9 Minute Read + Scripture readings

Today’s Bible Reading:

Joshua 2
Psalms 123-125
Isaiah 62
Matthew 10

Today’s Bible Verse(s):

Psalm 123:3–4 (CSB): “Show us favor, Lord, show us favor, for we’ve had more than enough contempt. We’ve had more than enough scorn from the arrogant and contempt from the proud.

Reflections on Today’s Bible Verse(s):

There is no shortage of arrogant people in the world. There are plenty of folks who think only of themselves and have little or no regard for others in general, or certain others in particular.

In the two verses that I have chosen from our text today, we see the problem and the solution.

First, the problem. Notice what the Psalmist was experiencing. He had “scorn from the arrogant and contempt from the proud.” The Psalmist had people who were looking down their noses at him and saying all sorts of hurtful things about him that simply were not true, or maybe they were true but they were being used to beat the Psalmist down.

I’ve seen a boatload of so-called Christians do the same thing. They look down their self-righteous noses at people that, in their eyes, are “less than.” Those people are called Pharisees. And if we are the object of such disdain and return the attitude, people can get hurt.

One such time comes to mind and its a memory that still haunts me. Quite a few years ago, the husband of a church member became furious at me. He was a druggy and was putting his wife and daughters in harm’s way. His wife had come to me, seeking biblical counsel. I provided counsel that affirmed her desire to remove herself and her children from a dangerous man and a dangerous situation.

He became furious and called for a meeting with me, the Personnel Committee Chairman, a couple of Deacons, and his Sunday School teacher (even though he hadn’t been to church in years). The husband started the meeting in such a way as to make it clear that he arrogantly refused to acknowledge his own sin and how he had put his family in harm’s way. He was loud, animated, and he only desired to impugn my character as the pastor in front of the others in the meeting.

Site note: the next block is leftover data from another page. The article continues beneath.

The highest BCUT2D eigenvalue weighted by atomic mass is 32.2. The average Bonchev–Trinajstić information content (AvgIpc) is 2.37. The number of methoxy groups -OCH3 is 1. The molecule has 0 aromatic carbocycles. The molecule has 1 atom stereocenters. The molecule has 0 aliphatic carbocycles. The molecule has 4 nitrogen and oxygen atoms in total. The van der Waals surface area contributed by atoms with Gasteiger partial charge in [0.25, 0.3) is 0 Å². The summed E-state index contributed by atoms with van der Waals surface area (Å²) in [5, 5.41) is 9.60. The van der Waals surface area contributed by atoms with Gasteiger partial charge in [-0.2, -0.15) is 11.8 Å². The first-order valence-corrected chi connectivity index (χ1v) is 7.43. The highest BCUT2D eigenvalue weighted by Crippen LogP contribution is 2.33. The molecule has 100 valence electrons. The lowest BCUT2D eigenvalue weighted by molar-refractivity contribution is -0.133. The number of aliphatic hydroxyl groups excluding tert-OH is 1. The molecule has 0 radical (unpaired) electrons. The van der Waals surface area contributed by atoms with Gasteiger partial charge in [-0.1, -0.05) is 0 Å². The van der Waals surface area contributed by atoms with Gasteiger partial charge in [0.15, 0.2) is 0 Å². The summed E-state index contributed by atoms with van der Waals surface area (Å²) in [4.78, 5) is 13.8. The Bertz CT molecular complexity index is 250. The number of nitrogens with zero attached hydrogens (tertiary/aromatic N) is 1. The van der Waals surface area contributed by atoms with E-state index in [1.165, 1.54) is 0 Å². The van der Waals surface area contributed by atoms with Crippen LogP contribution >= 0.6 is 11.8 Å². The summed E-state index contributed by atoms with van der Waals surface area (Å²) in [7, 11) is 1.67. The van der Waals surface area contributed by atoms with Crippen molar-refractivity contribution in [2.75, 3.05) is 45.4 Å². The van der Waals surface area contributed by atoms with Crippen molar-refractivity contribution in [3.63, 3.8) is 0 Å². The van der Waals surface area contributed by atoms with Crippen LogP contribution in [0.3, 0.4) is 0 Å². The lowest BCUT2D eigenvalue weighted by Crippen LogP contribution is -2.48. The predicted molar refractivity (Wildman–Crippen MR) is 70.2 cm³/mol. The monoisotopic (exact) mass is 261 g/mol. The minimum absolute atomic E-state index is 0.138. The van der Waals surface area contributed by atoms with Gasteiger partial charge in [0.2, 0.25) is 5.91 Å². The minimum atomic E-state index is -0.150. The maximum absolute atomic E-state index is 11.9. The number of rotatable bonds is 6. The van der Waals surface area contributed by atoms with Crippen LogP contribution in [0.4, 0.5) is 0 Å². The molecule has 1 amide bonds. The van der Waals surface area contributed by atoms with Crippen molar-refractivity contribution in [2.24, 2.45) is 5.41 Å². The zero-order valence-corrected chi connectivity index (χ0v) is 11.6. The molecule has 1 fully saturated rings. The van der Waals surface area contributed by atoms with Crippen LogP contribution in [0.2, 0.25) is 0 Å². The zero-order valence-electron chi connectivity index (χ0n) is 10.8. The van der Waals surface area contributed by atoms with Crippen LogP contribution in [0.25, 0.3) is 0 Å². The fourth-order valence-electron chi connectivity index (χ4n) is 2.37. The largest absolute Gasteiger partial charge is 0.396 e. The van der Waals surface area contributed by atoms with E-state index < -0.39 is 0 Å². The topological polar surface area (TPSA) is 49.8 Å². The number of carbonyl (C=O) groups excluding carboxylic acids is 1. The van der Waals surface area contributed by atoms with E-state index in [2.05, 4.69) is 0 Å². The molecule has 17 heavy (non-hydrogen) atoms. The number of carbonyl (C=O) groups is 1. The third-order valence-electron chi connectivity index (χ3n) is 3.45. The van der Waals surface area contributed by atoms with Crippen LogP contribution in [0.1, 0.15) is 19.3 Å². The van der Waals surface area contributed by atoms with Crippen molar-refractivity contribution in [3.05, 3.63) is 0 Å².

I simply wouldn’t allow a bully to come into my office and intimidate the pastor and other leaders in that church. So, the volume of the meeting went up a notch and I clearly and firmly pointed out where he needed to repent if there was any chance of getting his family back. I encouraged him to see that when he was pointing a finger at me, he was pointing three back at himself.

Unfortunately, one of the men in that meeting was elderly. He went home after the meeting and had a stroke that night. He was in a nursing home for the next year before he passed away. I have always wondered if that meeting caused his stroke. It breaks my heart to think that something I participated in, thinking I was doing the right thing, led to his early death.

So, whenever someone treats me with contempt and disdain, I am motivated not to return the attitude. I don’t always succeed. But, when I am tempted to get an arrogant spirit and begin a mud-fest, my mind takes me back to that incident so many years ago. I will typically take the hits and not hit back … because I can’t forget how matching an arrogant man’s attitude might have hurt someone I dearly loved and respected.

So, what is to be done? Do you and I simply become doormats when confronted with someone who arrogantly points out our flaws and fails to acknowledge their own? Do we simply sit back and take the “scorn from the arrogant and contempt from the proud?”

No. At least the Psalmist didn’t see it this way.

What did the Psalmist do?

He cried out to the Lord, that’s what He did. Maybe he attempted to stand up for himself or the truth, but the arrogant folks simply continued to beat him down with their words. In other words, they were being a bully.

When it was no longer appropriate for the Psalmist to try to remedy the problem by himself, he offered up prayers to Heaven.

Psalm 123:3–4 (CSB): “Show us favor, Lord, show us favor…”

The Psalmist recognize that the Lord saw the injustice. He not only heard the words and saw the actions, He also observed the motives of the heart. And the Lord is such a good judge that He simply cannot overlook the offense.

This is what Paul addressed in Romans 12. I wrote about it a few days ago in an article that I titled: “A Mindset that Makes Forgiving Easier.” I’ll end with simply quoting the Scripture I referenced in that post.

Romans 12:17–21 (CSB): “Do not repay anyone evil for evil. Give careful thought to do what is honorable in everyone’s eyes. If possible, as far as it depends on you, live at peace with everyone. Friends, do not avenge yourselves; instead, leave room for God’s wrath, because it is written, Vengeance belongs to me; I will repay, says the Lord. But If your enemy is hungry, feed him. If he is thirsty, give him something to drink. For in so doing you will be heaping fiery coals on his head. Do not be conquered by evil, but conquer evil with good.”

* * * * * * * * * *

Lord Jesus, I know that Your Word says that You oppose the proud but give grace to the humble. Lord, I struggle with pride like everyone else. As much as I don’t want it to be true, my world often revolves around me. Help me, Lord, to evidence the attribute of humility that you demonstrated in Philippians 2. And please help me never to evidence pride and then look down on others with scorn and contempt. Amen.

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